Brothers Plead Guilty| to $145M Biofuel Scheme

     (CN) – Three Indiana brothers pleaded guilty to perpetrating what a prosecutor called “one of the largest tax and securities fraud schemes in Indiana history,” a multi-state scheme to defraud biodiesel buyers and U.S. taxpayers.
     Chad Ducey, of Fishers, Indiana, entered his plea in the Indianapolis Federal Court on Tuesday. His brother, Chris and Craig, pleaded guilty to their roles in the same scheme last week, the U.S. Justice Department said.
     In addition, Craig Ducey pleaded guilty to a related $58.9 million securities fraud, which victimized over 625 investors and shareholders of Imperial Petroleum, a publicly-traded company and the parent company of the brothers’ E-biofuels in Middletown, Indiana.
     According to prosecutors, the Ducey brothers sold over 35 million gallons of biodiesel to customers for more than $145 million by falsely claiming that the fuel was eligible for federal renewable energy incentives, when they knew it was not.
     “This investigation resulted in the disruption of one of the largest tax and securities fraud schemes in Indiana history,” said Special Agent in Charge W. Jay Abbott for FBI’s Indianapolis division. “The FBI, with federal partners, identified and investigated a group who manipulated and utilized federal governmental programs to line their pockets by fraud. They deceived customers, shareholders, and the American public.”
     Biodiesel is a fuel that can be used in diesel engines and that is made from renewable resources, including soybean oil and waste grease from restaurants.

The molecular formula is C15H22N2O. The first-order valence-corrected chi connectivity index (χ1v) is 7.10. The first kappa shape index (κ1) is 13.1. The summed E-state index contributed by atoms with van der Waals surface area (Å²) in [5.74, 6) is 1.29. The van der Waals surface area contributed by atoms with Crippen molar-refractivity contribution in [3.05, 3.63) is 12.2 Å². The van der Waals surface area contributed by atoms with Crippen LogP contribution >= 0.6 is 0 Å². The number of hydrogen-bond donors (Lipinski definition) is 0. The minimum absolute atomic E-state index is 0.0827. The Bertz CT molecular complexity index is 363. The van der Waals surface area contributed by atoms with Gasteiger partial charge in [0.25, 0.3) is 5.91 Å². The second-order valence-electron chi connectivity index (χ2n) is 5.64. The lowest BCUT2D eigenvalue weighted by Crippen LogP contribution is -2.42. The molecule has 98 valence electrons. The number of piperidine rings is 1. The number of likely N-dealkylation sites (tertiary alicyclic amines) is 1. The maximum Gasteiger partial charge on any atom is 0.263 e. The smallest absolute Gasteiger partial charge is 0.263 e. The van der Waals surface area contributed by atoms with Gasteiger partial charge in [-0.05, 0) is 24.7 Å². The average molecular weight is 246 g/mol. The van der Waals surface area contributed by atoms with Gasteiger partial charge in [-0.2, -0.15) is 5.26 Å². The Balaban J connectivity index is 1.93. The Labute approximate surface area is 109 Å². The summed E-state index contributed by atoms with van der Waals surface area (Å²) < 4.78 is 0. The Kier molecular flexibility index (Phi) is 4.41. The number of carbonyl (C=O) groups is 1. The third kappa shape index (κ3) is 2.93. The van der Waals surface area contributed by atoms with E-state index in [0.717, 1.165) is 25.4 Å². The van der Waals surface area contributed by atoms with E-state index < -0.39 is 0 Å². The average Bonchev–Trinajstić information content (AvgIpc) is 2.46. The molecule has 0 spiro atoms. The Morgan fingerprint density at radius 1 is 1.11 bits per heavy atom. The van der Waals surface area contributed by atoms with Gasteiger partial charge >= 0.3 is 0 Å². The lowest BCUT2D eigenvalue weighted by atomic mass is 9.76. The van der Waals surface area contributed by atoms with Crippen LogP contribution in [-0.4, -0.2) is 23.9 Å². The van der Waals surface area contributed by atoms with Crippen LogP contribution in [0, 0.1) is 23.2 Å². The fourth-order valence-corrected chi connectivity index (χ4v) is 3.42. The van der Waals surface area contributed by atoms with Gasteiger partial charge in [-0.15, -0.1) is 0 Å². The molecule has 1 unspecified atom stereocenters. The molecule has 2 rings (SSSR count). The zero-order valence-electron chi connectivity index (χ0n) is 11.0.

Under the Energy Independence and Security Act, properly manufactured biodiesel was eligible for a one dollar per gallon tax credit as well as another valuable credit called a Renewable Identification Number (RIN) that petroleum refiners and importers must comply with to satisfy their federal renewable fuel obligations.
     The Ducey brothers admitted they knew that E-biofuels was fraudulently reselling biodiesel that they obtained from co-conspirators in New Jersey, which had already been used to claim biodiesel incentives.
     By falsely claiming to have made it themselves in Indiana, the Ducey brothers and their co-conspirators created a second set of invalid incentives, which they passed on to their customers.
     Prosecutors said the conspirators realized huge per gallon profits through this scheme, sometimes in excess of $12,000 per truckload.
     Over the course of approximately two years, the co-conspirators fraudulently sold more than 35 million gallons of fuel for a total cost of over $145 million. The co-conspirators and their companies realized more than $55 million in gross profits, at the expense of their customers and U.S. taxpayers, the Justice Department said.
     The Ducey brothers pleaded guilty to conspiracy, false claims against the Internal Revenue Service (IRS), wire fraud and lying to the EPA and the IRS. Their New Jersey co-conspirators, Joseph Furando and Katirina Pattison, have also pleaded guilty for their involvement in the scheme, along with the companies they operated, CIMA Green and Caravan Trading Company, both previously located in Park Ridge, New Jersey.
     The Ducey brothers face up to 20 years of imprisonment on some of the charges, as well as fines and the requirement that they provide full restitution to the victims of this crime.
     Craig Ducey will also have to pay restitution to the victims of the securities fraud. The co-conspirators will also have to forfeit $7.5 million in seized funds, jewelry, artwork, cars and homes they purchased with the funds obtained through the scheme.
     With the Ducey’s pleas, U.S. District Judge Sarah Evans Barker vacated the jury trial scheduled to begin on May 11, 2015.

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